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Are Attention Spans Getting Shorter?

Are Attention Spans Getting Shorter? featured image

I am a great fan of TED Talks, the phenomenon that started in Silicon Valley, where experts in whatever field give pithy presentations to a studio audience challenging our preconceptions about the world. Particularly inspiring talks are often shared via social media, and I find myself drawn to them, attracted by the prospect of hearing something interesting without necessarily having to listen to an hour-long lecture. Indeed, several of my blogs have been inspired by such talks. Naturally, the algorithms that govern such things know that my business is education, and my social media feeds are full of pedagogical musings. Several weeks ago, my attention was grabbed by a presentation given by American Child Psychologist, Angela Hanscom, on how children are ‘less teachable’ in primary schools than was the case 30 years ago. Not only have pupils’ attention spans reduced, but also their lack of spatial awareness proves problematic in an environment where dozens of bodies are in close proximity. To what can this be attributed?

You might suspect that screen addition would be blamed. Dr Hanscom believes that this is a reason, but she stresses that this is just part of a trend for over-stimulation in modern families. Since the time when we were children, human beings seem to have become averse to boredom. I have written previously in praise of boredom citing that the need for a child to actively seek out something to do is a spark for creativity. However, we organise structured activities for our children to a much greater extent than the generation before. We are happy to pay for soft play (when small), for an art activity or for our child to join a sports club. I understand that childcare needs play a role – we need somebody to look after our children when work calls – but I wonder if we are subject also to the expectations of society. Will others look down on us in the competition to prepare our children adequately for life if we don’t enrol them in these stimulating opportunities?

The psychologist’s argument is that reduction in unstructured physical activity leaves children less in control of their bodies and more likely to fidget and thereby to lose concentration. She sees modern parents restricting the ‘movement opportunities’ for young children. Do children have the chance to roll down hills, twirl around making themselves dizzy and fall over, or climb trees? We are certainly less likely to use public parks. I remember walking the 300 yards to the recreation ground at the end of my suburban road at 8 or 9 years old with my next door neighbour, but I would have been very reluctant to let my children do the same without my supervision. Our perception of risk has certainly changed (if not necessarily the reality). I therefore had the opportunity to be flung around a roundabout at frighteningly but thrillingly high speed, and to climb over the seesaw learning for the first time about pivots and moments. However, I’m pretty certain I would have told my over-supervised children at the same age to sit down on the seat and ‘play nicely’! A garden can provide the answer, but the reality is that fewer families have the space, not least as modern housing developments maximise profit by keeping gardens to postage-stamp dimensions.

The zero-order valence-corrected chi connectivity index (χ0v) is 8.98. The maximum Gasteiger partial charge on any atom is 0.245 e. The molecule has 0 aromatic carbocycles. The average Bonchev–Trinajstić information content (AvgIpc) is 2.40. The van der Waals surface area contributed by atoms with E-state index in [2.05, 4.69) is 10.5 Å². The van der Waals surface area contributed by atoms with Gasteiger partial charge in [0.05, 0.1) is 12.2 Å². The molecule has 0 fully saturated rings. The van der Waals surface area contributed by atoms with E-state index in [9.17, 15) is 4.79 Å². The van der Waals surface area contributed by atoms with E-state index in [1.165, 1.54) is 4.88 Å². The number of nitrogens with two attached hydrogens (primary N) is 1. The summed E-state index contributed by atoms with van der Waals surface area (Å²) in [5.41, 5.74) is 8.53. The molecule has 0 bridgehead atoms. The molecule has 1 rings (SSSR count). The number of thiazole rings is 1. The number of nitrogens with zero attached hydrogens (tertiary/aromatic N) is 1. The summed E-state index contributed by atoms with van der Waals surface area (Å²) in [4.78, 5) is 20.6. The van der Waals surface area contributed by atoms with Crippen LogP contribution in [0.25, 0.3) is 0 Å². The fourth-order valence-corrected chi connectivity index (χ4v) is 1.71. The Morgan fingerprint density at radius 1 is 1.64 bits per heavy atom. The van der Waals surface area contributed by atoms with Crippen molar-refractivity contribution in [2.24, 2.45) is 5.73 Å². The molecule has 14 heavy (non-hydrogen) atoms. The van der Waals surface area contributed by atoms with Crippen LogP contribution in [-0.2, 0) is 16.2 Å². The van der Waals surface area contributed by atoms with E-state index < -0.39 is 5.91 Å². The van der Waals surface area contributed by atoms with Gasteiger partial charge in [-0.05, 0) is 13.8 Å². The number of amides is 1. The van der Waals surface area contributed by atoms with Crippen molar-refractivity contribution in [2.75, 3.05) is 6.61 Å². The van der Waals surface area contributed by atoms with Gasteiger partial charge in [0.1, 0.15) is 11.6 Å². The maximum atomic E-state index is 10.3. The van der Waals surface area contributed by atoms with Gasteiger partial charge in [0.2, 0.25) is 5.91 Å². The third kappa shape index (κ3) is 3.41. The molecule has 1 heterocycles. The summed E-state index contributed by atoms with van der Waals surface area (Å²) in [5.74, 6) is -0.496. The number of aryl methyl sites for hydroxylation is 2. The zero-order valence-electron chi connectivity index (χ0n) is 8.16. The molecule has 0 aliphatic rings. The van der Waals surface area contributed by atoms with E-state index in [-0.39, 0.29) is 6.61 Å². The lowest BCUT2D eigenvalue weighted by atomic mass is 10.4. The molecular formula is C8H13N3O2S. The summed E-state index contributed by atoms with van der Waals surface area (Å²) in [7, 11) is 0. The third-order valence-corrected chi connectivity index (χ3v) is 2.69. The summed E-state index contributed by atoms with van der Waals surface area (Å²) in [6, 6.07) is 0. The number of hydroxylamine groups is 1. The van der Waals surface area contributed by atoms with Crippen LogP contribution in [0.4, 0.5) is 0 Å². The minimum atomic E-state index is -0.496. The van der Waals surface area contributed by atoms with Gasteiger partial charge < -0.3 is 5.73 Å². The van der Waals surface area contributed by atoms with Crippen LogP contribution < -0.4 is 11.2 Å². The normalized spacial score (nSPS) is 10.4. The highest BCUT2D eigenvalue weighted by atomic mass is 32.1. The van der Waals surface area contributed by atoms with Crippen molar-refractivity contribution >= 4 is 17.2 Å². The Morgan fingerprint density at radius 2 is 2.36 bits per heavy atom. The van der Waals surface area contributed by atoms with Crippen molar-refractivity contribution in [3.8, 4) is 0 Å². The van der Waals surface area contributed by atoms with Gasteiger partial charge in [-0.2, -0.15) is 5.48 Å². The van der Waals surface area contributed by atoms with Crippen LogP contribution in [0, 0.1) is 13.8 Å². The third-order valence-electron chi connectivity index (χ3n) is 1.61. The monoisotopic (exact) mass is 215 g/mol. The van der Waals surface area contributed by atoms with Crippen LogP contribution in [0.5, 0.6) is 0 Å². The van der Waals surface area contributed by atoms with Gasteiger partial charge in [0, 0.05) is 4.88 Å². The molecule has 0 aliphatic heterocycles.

Dr Hanscom sees children as frustrated. As humans, we let out our frustrations effectively through physicality. I know that a run helps me to decompress from the stresses of the working day, before having to re-engage in the evenings. Children have more expensive, higher-tech toys that ever before, but spend less time outside, and less time in the company of other children than was the case with earlier generations. She bemoans how schools have exacerbated these home life trends by reducing the length of break times. I know that the lunch break in many local schools is as short as 30 minutes. In many secondary schools, break is kept deliberately short to help manage pupils’ behaviour. The less time children spend interacting at break time, the less the chance of conflict. I have always felt that this recent trend in schools is very sad. At the Grammar School, our 75 minutes lunch time is long. I should stress that this is not merely a reflection of the time taken to feed over 1000 boys and staff! We seek to schedule as many clubs and activities at lunch time, conscious of the fact that half of the school needs to leave school promptly at 4 pm in order to use the coach services to return home. However, I also love to see boys playing their unstructured games on the fields, and we know that learning can be less effective in the afternoon when they have been cooped up inside, as has been the case during the recent poor weather.

Although much of what I am describing above refers to early primary-aged children, I still think that we need to be wary of over-stimulation with our older boys. One of the reasons why I rate learning a musical instrument is because it helps to develop concentration. A boy practising an instrument is alone with his thoughts, and acquiring the ability to sustain his concentration for a half-hour period of practice by gradually linking together rehearsal techniques. It’s the same with revision. Although our sons may need some help initially in structuring their revision or music practice, we need to have the confidence gradually to leave them to their own devices as they get older, in order to develop independence. And let’s not neglect their need to have an outlet for their physicality: mens sana in corpore sano.